WASHINGTON - Pope Francis landed in the U.S. Tuesday, and President Barack Obama welcomed a powerful political partner in the pontiff.
With the next presidential election heating up, the White House is trying to downplay the notion that the pope's trip is all about politics. However, that's a tough claim to make considering the pope's positions.
As the White House led the charge for same-sex marriage, Pope Francis has softened his own stance on gay priests. On climate change, the pope says it's "a global problem with grave implications...the earth, our home, is beginning to look more and more like an immense pile of filth."
He's slammed trickle-down economics, saying, "This opinion, which has never been confirmed by the facts, expresses a crude and naive trust in the goodness of those wielding economic power."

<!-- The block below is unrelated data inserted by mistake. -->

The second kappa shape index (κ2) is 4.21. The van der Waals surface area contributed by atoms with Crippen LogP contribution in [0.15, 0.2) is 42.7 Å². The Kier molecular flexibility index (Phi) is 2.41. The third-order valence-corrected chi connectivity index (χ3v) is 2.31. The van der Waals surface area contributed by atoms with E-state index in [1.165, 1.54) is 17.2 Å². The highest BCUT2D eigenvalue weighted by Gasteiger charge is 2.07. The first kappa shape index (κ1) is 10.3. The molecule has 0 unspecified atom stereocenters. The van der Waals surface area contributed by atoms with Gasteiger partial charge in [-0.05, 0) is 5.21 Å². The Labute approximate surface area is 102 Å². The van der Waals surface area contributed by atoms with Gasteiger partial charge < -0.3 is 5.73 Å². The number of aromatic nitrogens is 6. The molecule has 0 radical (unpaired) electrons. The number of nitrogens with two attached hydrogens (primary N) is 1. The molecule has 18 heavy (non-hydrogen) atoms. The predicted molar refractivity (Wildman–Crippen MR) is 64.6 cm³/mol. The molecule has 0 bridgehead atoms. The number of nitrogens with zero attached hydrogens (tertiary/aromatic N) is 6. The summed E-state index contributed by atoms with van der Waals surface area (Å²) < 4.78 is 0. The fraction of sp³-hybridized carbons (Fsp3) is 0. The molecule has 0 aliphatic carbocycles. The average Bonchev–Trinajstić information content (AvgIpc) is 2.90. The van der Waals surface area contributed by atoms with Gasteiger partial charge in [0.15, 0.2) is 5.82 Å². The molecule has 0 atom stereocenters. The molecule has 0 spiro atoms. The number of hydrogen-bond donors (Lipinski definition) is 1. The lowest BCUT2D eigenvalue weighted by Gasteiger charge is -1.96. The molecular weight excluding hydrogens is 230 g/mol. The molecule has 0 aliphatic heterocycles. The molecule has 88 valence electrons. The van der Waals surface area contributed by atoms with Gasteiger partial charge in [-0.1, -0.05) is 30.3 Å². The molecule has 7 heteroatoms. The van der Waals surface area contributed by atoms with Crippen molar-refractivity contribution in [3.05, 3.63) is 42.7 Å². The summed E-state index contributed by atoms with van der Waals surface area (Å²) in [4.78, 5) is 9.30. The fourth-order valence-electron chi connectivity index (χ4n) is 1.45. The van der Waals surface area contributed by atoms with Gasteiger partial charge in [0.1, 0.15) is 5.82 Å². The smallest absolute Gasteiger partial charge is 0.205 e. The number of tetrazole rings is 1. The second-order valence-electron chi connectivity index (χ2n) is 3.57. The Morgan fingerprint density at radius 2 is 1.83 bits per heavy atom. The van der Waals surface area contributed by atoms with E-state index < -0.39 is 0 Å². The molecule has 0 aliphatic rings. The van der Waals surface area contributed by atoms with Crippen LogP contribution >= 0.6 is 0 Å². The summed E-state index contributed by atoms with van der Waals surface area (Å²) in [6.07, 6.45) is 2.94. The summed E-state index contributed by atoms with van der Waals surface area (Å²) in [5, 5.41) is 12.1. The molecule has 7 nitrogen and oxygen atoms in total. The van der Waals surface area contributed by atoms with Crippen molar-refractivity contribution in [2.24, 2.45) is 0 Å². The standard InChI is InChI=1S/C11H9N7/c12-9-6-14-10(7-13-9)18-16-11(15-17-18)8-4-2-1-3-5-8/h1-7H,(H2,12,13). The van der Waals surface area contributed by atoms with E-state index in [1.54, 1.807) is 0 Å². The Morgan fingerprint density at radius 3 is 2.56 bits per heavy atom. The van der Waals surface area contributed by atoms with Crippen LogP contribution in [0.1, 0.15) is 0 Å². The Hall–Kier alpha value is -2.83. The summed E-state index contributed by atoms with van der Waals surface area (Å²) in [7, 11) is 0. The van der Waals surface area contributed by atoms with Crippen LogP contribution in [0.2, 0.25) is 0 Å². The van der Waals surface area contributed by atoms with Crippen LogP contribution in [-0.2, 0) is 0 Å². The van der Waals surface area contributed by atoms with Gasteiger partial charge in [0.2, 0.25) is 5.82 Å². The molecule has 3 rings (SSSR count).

Then, there's the president's policy on Cuba, a change the pope helped broker in secret.
Conservatives have dubbed it "the Obamafication of Pope Francis" and GOP presidential candidates have had enough. "I just think the pope is wrong," says Gov. Chris Christie. "So the fact is that his infallibility is on religious matters, not on political ones."
Some Republicans are also steamed that the White House is inviting pro-choice and pro-gay rights advocates to the pope's arrival ceremony.
But the White House insists the pope deserves a diverse audience. And while both President Obama and Pope Francis are on the same page on many issues, White House officials except them to disagree on some things, including abortion.